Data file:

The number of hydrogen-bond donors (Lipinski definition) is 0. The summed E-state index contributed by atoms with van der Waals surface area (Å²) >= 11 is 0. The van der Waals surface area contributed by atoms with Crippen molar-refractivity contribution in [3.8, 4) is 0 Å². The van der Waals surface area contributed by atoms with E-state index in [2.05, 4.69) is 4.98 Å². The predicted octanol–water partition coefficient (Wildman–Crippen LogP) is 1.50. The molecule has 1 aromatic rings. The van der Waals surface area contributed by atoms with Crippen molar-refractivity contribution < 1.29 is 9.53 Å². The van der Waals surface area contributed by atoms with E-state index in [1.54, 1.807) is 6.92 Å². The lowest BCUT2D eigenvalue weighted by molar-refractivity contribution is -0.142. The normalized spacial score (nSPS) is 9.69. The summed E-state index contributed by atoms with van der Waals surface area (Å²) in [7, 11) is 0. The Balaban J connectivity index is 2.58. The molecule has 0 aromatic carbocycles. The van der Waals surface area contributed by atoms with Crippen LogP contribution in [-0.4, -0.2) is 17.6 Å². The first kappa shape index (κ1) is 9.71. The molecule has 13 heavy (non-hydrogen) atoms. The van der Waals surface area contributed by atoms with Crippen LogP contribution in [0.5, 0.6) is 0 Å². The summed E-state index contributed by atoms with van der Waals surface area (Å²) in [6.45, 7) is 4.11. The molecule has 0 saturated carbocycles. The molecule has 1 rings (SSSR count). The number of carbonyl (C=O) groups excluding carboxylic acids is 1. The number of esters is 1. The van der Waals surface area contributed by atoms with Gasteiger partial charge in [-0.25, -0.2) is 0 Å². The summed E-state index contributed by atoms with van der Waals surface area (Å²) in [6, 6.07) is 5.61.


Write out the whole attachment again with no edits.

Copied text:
The number of hydrogen-bond donors (Lipinski definition) is 0. The summed E-state index contributed by atoms with van der Waals surface area (Å²) >= 11 is 0. The van der Waals surface area contributed by atoms with Crippen molar-refractivity contribution in [3.8, 4) is 0 Å². The van der Waals surface area contributed by atoms with E-state index in [2.05, 4.69) is 4.98 Å². The predicted octanol–water partition coefficient (Wildman–Crippen LogP) is 1.50. The molecule has 1 aromatic rings. The van der Waals surface area contributed by atoms with Crippen molar-refractivity contribution < 1.29 is 9.53 Å². The van der Waals surface area contributed by atoms with E-state index in [1.54, 1.807) is 6.92 Å². The lowest BCUT2D eigenvalue weighted by molar-refractivity contribution is -0.142. The normalized spacial score (nSPS) is 9.69. The summed E-state index contributed by atoms with van der Waals surface area (Å²) in [7, 11) is 0. The Balaban J connectivity index is 2.58. The molecule has 0 aromatic carbocycles. The van der Waals surface area contributed by atoms with Crippen LogP contribution in [-0.4, -0.2) is 17.6 Å². The first kappa shape index (κ1) is 9.71. The molecule has 13 heavy (non-hydrogen) atoms. The van der Waals surface area contributed by atoms with Crippen LogP contribution in [0.5, 0.6) is 0 Å². The summed E-state index contributed by atoms with van der Waals surface area (Å²) in [6.45, 7) is 4.11. The molecule has 0 saturated carbocycles. The molecule has 1 rings (SSSR count). The number of carbonyl (C=O) groups excluding carboxylic acids is 1. The number of esters is 1. The van der Waals surface area contributed by atoms with Gasteiger partial charge in [-0.25, -0.2) is 0 Å². The summed E-state index contributed by atoms with van der Waals surface area (Å²) in [6, 6.07) is 5.61.